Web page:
Wednesday, June 22, 2016

Plantar Fasciitis & Brooks Launch 2

For the past few months I've been dealing with some incredibly tiresome plantar fasciitis in my left foot. I don't really know if running caused it or not, but funnily enough, running actually isn't painful 99% percent of the time. In fact, it actually seems to help--my best days seem to be the ones after a long run, and after Eugene I felt almost normal for several days.

Literally any excuse to post this picture. #eugene

Even walking isn't that bad if I've been up and around for a while and all the muscles & things have gotten nice & warmed up. Walking after I've been off my feet for a while, though? Sucks.

Worst of all for a while there was waking up in the morning. Not even kidding, there were plenty of days when I felt like a pair of crutches at my bedside would not have gone amiss. (Thankfully, it always got significantly better after five or ten minutes of walking around.)

Any time you've got a persistent injury everyone's advice seems to be to stop running for a while & let it heal, but during the ~3ish weeks around the time we were in Ireland I didn't run at all, and guess what? It got worse, not better.

Needless to say, all this had me scouring the internet for tips & tricks (like you do when you can't get an appointment with your foot doctor inside of a month). The good news is, people know a LOT about PF & there is a lot of helpful information out there. I can't remember now all the articles & posts I read, but this one by Kelly O'Mara stands out because a) it was aimed at runners and b) it was written by a runner who I know for a fact is both realistic but also extremely legit. (A lot of what's out there is aimed at older or sedentary/inactive people, which for the most part is different advice than maybe what you need if you're a young-ish, very active person.) I also found this one by John Davis helpful.

Long story short, here are the things that I feel like have (arguably) helped improve my symptoms over the last month or two:

  • Wearing flats as much as possible
  • Stretching my calf/Achilles several times a day
  • This stretch several times a day (from the Davis article)
  • Taping my foot for runs over about 6 miles.
  • Wearing a blue SuperFeet orthotic in my left shoe, along with strategically placed metatarsel pads
  • This technique from PT Kelly Starrett
  • Sleeping in a night splint (which has pretty much eliminated altogether the first-thing-in-the-morning need for crutches)
  • Switching temporarily from my 4mm drop Kinvaras to a 10mm shoe

(In case it isn't obvious, almost all of this has to do with fixing calf muscle tightness, which is apparently one of the biggest causes of PF.)

I read the bit about how switching to a higher drop shoe had helped some people when I was at maybe the worst of my symptoms just a few weeks before Eugene. I love me some Kinvaras (except for the 6, which was awful) but at that point I was willing to try just about anything. Thankfully, I am also a big fan of the Brooks Launch when it comes to longer distances, which happens to have a 10mm drop, so I decided to try switching back to that for a while & see if it made a difference.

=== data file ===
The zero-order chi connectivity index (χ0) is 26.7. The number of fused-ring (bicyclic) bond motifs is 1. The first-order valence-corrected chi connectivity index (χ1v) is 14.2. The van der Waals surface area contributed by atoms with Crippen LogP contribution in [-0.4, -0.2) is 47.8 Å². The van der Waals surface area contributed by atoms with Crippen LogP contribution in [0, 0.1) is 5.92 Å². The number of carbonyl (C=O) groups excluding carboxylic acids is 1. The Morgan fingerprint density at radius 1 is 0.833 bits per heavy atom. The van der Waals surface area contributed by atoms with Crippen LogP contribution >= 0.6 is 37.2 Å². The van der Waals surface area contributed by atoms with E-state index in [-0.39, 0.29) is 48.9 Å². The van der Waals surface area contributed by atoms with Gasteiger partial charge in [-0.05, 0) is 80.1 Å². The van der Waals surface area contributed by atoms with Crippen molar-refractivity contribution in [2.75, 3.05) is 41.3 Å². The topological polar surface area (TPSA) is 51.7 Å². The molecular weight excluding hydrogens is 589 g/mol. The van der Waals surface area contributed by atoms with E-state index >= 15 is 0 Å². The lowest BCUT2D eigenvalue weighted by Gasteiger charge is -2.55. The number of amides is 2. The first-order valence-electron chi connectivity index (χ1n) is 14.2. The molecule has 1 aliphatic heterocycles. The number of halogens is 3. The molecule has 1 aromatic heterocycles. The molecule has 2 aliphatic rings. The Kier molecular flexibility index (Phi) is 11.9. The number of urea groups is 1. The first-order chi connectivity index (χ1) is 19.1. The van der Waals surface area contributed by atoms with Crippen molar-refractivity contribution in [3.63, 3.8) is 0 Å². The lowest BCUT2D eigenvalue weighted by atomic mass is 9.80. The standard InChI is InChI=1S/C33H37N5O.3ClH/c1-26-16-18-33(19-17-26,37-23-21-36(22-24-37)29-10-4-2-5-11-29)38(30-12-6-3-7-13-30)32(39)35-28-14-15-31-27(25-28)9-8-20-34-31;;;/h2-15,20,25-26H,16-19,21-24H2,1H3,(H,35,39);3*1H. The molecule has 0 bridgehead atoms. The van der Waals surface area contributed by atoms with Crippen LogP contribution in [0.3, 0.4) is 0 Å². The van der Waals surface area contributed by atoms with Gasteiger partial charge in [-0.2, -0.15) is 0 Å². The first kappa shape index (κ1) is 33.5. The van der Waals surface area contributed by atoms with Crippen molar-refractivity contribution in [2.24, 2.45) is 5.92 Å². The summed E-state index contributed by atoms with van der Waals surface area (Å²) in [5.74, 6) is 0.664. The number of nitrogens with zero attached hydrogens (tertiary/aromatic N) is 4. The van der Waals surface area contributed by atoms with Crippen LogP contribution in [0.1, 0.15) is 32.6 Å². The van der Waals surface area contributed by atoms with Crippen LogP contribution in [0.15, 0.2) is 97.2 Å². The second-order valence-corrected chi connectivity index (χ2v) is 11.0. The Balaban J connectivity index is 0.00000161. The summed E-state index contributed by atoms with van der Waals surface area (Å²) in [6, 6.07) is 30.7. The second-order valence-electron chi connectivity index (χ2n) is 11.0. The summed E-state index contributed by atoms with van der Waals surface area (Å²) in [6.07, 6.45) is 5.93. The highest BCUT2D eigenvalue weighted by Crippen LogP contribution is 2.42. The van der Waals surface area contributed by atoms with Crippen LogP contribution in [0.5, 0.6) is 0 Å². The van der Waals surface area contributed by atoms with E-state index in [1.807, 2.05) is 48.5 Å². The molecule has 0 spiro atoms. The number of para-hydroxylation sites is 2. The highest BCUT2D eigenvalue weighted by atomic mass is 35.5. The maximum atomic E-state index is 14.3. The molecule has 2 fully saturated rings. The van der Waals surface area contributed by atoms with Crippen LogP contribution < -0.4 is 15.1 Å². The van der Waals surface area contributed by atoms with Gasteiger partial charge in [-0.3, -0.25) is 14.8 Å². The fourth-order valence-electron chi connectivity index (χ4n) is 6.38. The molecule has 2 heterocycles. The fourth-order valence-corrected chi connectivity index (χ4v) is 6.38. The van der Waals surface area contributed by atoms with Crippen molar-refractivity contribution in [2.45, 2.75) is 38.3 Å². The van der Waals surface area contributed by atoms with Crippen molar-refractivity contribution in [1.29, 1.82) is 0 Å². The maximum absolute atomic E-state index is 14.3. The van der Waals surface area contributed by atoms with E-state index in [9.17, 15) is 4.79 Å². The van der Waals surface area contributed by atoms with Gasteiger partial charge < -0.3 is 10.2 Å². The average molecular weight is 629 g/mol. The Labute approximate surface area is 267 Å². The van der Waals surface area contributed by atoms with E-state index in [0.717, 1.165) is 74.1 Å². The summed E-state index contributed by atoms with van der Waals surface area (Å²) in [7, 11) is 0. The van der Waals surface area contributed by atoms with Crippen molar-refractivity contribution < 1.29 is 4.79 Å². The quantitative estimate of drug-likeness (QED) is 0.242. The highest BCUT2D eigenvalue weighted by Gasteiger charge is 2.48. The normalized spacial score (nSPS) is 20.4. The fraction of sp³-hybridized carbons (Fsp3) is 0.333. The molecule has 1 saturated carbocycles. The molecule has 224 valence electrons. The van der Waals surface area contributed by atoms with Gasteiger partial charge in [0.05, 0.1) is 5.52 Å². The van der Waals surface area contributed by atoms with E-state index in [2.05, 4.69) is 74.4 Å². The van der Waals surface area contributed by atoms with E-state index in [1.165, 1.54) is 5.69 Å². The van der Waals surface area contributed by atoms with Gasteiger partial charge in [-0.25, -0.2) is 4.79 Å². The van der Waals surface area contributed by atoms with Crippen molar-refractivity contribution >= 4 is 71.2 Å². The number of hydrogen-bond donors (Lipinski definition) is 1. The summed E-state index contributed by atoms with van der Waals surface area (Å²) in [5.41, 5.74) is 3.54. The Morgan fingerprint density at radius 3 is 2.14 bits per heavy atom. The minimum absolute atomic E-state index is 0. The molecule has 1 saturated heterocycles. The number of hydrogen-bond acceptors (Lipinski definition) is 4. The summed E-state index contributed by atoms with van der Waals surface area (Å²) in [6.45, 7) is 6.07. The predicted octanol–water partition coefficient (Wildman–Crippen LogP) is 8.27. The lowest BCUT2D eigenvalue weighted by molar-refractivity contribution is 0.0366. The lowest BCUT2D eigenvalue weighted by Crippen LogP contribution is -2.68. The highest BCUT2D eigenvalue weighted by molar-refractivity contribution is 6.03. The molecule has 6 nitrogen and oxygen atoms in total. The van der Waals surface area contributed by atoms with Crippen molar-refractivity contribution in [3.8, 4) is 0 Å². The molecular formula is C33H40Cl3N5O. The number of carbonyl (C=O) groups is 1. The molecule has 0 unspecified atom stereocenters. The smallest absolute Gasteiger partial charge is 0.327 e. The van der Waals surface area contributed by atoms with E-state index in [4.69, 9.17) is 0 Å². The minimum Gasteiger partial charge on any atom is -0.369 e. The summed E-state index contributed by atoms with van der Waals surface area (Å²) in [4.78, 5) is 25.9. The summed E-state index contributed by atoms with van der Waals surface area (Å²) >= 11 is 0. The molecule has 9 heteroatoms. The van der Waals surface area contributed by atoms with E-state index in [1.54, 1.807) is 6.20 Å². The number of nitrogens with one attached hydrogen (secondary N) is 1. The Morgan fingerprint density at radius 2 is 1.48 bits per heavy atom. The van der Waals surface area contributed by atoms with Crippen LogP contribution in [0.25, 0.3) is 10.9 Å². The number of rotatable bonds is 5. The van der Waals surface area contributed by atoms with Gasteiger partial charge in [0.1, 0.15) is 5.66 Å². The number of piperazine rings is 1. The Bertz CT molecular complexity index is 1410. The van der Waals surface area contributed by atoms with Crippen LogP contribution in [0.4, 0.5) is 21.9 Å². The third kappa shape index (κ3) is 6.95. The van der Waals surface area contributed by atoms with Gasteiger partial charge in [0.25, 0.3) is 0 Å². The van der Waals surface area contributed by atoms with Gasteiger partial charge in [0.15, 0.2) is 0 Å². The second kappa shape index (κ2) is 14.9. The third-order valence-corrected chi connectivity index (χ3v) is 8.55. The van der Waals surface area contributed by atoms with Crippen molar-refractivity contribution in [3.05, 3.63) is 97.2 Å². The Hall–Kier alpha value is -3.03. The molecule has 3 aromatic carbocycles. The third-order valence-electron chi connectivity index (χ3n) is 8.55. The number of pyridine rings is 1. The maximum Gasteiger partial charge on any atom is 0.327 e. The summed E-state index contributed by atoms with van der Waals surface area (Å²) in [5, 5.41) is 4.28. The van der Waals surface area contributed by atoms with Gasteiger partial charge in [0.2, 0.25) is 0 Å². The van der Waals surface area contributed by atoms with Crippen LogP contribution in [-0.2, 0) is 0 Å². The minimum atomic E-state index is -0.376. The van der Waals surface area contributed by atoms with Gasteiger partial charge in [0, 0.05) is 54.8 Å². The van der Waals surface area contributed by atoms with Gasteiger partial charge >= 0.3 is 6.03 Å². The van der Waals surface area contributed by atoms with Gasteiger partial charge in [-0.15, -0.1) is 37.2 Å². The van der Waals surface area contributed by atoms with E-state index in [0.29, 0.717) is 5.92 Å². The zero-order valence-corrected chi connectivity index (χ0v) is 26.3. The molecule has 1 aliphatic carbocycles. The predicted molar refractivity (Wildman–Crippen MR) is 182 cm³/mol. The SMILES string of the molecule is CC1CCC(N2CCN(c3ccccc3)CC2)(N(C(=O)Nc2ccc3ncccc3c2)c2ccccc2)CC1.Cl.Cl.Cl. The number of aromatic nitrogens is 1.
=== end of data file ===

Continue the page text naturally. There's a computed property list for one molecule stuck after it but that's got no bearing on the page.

I have a couple of pairs of the original Launch kicking around in the closet which I would have happily worn, but around this same time a friend of mine was raving about the Launch 2 which I didn't even know existed. Apparently that version was on its way out, which meant they were being hugely discounted everywhere, so I figured what the heck & managed to find a pair in my size for like $40.

The Launch (versions 1 & 2) is a bit stiffer than any Kinvara I've worn, but they're nice & roomy as traditional running shoes go with a bit less cushioning than most (= better ground feel).

And? It worked!

Launch 2s in the wild.

Generally I try to rotate my shoes both for the good of my feet as well as to prolong the life of the shoes, but I got the Brooks 2s in early April & ran in them for basically every run between then and Eugene (including the race). Between that and everything else on that list above, my symptoms gradually got better in the weeks leading up to the race, and I was able to run it completely pain-free (and was even pain-free for several days following the race!). So I'll definitely be holding on to those babies.


  1. Oh, how I can empathize – PF absolutely sucks, and though the splint helps, it's not a good look long-term. When I was dealing with PF two years ago, I dreaded stepping out of bed in the morning. I did a ton of research and tried icing, rolling a spiky ball underfoot, taping my foot etc. Nothing helped in any sustainable way, until I finally got hooked up with the PT for the LA Clippers who listened to my symptoms and focused immediately on my calf, without the slightest interest in my heel. Turns out someone whose job it is to keep pro athletes healthy knows what she's doing! She shared three very simple daily exercises for stretching & strengthening the calf (hello, Thera-Band!), and within a month my heel was completely pain-free, as it has been for two years now. Since then I've had two PF sufferers tell me the exercises she recommended were the only things that alleviated their heel pain. If you're interested, I posted on my recovery here:

    Hope this helps!

  2. Good for you to get your PF under control - a lot of runners really struggle with recurrent PF.

  3. PF is horrible and hard to get through. I'm so glad you figured it out.